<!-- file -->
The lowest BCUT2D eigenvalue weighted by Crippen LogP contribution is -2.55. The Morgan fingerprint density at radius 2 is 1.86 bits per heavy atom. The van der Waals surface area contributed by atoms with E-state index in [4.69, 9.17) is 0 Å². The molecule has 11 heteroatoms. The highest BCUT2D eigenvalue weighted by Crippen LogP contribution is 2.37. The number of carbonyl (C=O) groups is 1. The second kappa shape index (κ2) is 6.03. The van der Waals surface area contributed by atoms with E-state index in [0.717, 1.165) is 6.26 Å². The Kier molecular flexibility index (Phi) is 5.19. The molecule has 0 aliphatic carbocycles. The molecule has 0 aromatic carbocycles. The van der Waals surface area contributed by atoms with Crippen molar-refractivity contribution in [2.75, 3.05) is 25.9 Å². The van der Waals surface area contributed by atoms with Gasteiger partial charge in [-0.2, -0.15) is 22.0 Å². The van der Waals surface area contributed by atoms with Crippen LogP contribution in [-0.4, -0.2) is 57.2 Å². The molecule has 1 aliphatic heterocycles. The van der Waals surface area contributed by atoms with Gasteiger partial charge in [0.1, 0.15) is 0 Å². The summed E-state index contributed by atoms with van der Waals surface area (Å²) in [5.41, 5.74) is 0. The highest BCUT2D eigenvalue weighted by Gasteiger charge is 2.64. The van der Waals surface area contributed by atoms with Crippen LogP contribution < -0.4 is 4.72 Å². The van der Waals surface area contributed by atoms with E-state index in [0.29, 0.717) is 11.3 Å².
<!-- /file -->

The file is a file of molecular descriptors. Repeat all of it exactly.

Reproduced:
The lowest BCUT2D eigenvalue weighted by Crippen LogP contribution is -2.55. The Morgan fingerprint density at radius 2 is 1.86 bits per heavy atom. The van der Waals surface area contributed by atoms with E-state index in [4.69, 9.17) is 0 Å². The molecule has 11 heteroatoms. The highest BCUT2D eigenvalue weighted by Crippen LogP contribution is 2.37. The number of carbonyl (C=O) groups is 1. The second kappa shape index (κ2) is 6.03. The van der Waals surface area contributed by atoms with E-state index in [0.717, 1.165) is 6.26 Å². The Kier molecular flexibility index (Phi) is 5.19. The molecule has 0 aliphatic carbocycles. The molecule has 0 aromatic carbocycles. The van der Waals surface area contributed by atoms with Crippen molar-refractivity contribution in [2.75, 3.05) is 25.9 Å². The van der Waals surface area contributed by atoms with Gasteiger partial charge in [-0.2, -0.15) is 22.0 Å². The van der Waals surface area contributed by atoms with Crippen LogP contribution in [-0.4, -0.2) is 57.2 Å². The molecule has 1 aliphatic heterocycles. The van der Waals surface area contributed by atoms with Gasteiger partial charge in [0.1, 0.15) is 0 Å². The summed E-state index contributed by atoms with van der Waals surface area (Å²) in [5.41, 5.74) is 0. The highest BCUT2D eigenvalue weighted by Gasteiger charge is 2.64. The van der Waals surface area contributed by atoms with Crippen LogP contribution < -0.4 is 4.72 Å². The van der Waals surface area contributed by atoms with E-state index in [0.29, 0.717) is 11.3 Å².